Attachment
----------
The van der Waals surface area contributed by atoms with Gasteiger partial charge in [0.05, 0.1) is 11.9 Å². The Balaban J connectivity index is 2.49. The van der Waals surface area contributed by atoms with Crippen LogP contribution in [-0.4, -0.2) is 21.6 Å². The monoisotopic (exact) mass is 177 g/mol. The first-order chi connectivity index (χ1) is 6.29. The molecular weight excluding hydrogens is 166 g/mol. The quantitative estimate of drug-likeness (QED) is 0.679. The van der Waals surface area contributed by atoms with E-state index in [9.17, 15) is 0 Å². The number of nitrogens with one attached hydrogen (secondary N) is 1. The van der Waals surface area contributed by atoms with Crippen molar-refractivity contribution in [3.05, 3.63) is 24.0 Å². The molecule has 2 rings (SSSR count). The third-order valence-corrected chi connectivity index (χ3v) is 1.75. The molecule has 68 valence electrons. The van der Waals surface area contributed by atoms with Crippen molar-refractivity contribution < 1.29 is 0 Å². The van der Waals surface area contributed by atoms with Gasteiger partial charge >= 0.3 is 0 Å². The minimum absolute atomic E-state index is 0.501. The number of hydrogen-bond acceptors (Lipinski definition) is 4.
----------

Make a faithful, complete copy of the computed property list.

The van der Waals surface area contributed by atoms with Gasteiger partial charge in [0.05, 0.1) is 11.9 Å². The Balaban J connectivity index is 2.49. The van der Waals surface area contributed by atoms with Crippen LogP contribution in [-0.4, -0.2) is 21.6 Å². The monoisotopic (exact) mass is 177 g/mol. The first-order chi connectivity index (χ1) is 6.29. The molecular weight excluding hydrogens is 166 g/mol. The quantitative estimate of drug-likeness (QED) is 0.679. The van der Waals surface area contributed by atoms with E-state index in [9.17, 15) is 0 Å². The number of nitrogens with one attached hydrogen (secondary N) is 1. The van der Waals surface area contributed by atoms with Crippen molar-refractivity contribution in [3.05, 3.63) is 24.0 Å². The molecule has 2 rings (SSSR count). The third-order valence-corrected chi connectivity index (χ3v) is 1.75. The molecule has 68 valence electrons. The van der Waals surface area contributed by atoms with Crippen molar-refractivity contribution < 1.29 is 0 Å². The van der Waals surface area contributed by atoms with Gasteiger partial charge >= 0.3 is 0 Å². The minimum absolute atomic E-state index is 0.501. The number of hydrogen-bond acceptors (Lipinski definition) is 4.